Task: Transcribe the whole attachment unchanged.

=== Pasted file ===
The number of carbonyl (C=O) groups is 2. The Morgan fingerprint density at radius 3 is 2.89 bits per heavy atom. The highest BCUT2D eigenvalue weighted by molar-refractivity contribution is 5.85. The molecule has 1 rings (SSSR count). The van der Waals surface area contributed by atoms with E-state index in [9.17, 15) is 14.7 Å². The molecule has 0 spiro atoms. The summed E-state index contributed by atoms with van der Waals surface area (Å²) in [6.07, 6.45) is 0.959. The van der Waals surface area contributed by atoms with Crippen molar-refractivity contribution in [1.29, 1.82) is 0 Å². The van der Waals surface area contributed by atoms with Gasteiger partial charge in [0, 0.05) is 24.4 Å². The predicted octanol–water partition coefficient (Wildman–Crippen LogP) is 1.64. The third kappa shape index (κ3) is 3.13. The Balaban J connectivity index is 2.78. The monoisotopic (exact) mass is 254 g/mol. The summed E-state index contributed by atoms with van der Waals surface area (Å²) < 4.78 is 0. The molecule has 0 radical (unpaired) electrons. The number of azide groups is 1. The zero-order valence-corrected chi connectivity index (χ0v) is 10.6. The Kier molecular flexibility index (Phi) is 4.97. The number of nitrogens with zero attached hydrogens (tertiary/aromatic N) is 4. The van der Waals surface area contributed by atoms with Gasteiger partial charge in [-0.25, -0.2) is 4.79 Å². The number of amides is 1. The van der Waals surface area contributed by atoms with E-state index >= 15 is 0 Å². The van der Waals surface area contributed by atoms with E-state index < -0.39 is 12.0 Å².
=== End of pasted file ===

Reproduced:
The number of carbonyl (C=O) groups is 2. The Morgan fingerprint density at radius 3 is 2.89 bits per heavy atom. The highest BCUT2D eigenvalue weighted by molar-refractivity contribution is 5.85. The molecule has 1 rings (SSSR count). The van der Waals surface area contributed by atoms with E-state index in [9.17, 15) is 14.7 Å². The molecule has 0 spiro atoms. The summed E-state index contributed by atoms with van der Waals surface area (Å²) in [6.07, 6.45) is 0.959. The van der Waals surface area contributed by atoms with Crippen molar-refractivity contribution in [1.29, 1.82) is 0 Å². The van der Waals surface area contributed by atoms with Gasteiger partial charge in [0, 0.05) is 24.4 Å². The predicted octanol–water partition coefficient (Wildman–Crippen LogP) is 1.64. The third kappa shape index (κ3) is 3.13. The Balaban J connectivity index is 2.78. The monoisotopic (exact) mass is 254 g/mol. The summed E-state index contributed by atoms with van der Waals surface area (Å²) < 4.78 is 0. The molecule has 0 radical (unpaired) electrons. The number of azide groups is 1. The zero-order valence-corrected chi connectivity index (χ0v) is 10.6. The Kier molecular flexibility index (Phi) is 4.97. The number of nitrogens with zero attached hydrogens (tertiary/aromatic N) is 4. The van der Waals surface area contributed by atoms with Gasteiger partial charge in [-0.25, -0.2) is 4.79 Å². The number of amides is 1. The van der Waals surface area contributed by atoms with E-state index >= 15 is 0 Å². The van der Waals surface area contributed by atoms with E-state index < -0.39 is 12.0 Å².